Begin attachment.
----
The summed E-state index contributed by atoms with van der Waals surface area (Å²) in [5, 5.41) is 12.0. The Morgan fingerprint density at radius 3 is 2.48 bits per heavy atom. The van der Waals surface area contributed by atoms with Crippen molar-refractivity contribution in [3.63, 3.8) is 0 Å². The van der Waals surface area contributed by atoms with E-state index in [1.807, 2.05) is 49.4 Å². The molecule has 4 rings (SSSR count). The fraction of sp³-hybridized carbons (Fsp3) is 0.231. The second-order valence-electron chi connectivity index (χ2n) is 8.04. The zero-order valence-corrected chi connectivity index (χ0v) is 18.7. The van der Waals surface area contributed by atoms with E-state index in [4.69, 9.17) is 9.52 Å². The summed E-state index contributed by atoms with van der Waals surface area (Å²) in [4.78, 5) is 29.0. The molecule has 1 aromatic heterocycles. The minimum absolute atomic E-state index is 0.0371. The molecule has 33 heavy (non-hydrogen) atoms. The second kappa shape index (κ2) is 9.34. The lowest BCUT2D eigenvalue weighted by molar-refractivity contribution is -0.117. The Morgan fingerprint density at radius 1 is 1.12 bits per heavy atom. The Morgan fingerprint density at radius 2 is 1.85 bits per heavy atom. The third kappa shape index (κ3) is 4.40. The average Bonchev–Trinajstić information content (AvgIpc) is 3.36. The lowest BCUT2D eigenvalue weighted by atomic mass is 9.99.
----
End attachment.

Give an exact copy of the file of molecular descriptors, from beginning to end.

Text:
The summed E-state index contributed by atoms with van der Waals surface area (Å²) in [5, 5.41) is 12.0. The Morgan fingerprint density at radius 3 is 2.48 bits per heavy atom. The van der Waals surface area contributed by atoms with Crippen molar-refractivity contribution in [3.63, 3.8) is 0 Å². The van der Waals surface area contributed by atoms with E-state index in [1.807, 2.05) is 49.4 Å². The molecule has 4 rings (SSSR count). The fraction of sp³-hybridized carbons (Fsp3) is 0.231. The second-order valence-electron chi connectivity index (χ2n) is 8.04. The zero-order valence-corrected chi connectivity index (χ0v) is 18.7. The van der Waals surface area contributed by atoms with E-state index in [4.69, 9.17) is 9.52 Å². The summed E-state index contributed by atoms with van der Waals surface area (Å²) in [4.78, 5) is 29.0. The molecule has 1 aromatic heterocycles. The minimum absolute atomic E-state index is 0.0371. The molecule has 33 heavy (non-hydrogen) atoms. The second kappa shape index (κ2) is 9.34. The lowest BCUT2D eigenvalue weighted by molar-refractivity contribution is -0.117. The Morgan fingerprint density at radius 1 is 1.12 bits per heavy atom. The Morgan fingerprint density at radius 2 is 1.85 bits per heavy atom. The third kappa shape index (κ3) is 4.40. The average Bonchev–Trinajstić information content (AvgIpc) is 3.36. The lowest BCUT2D eigenvalue weighted by atomic mass is 9.99.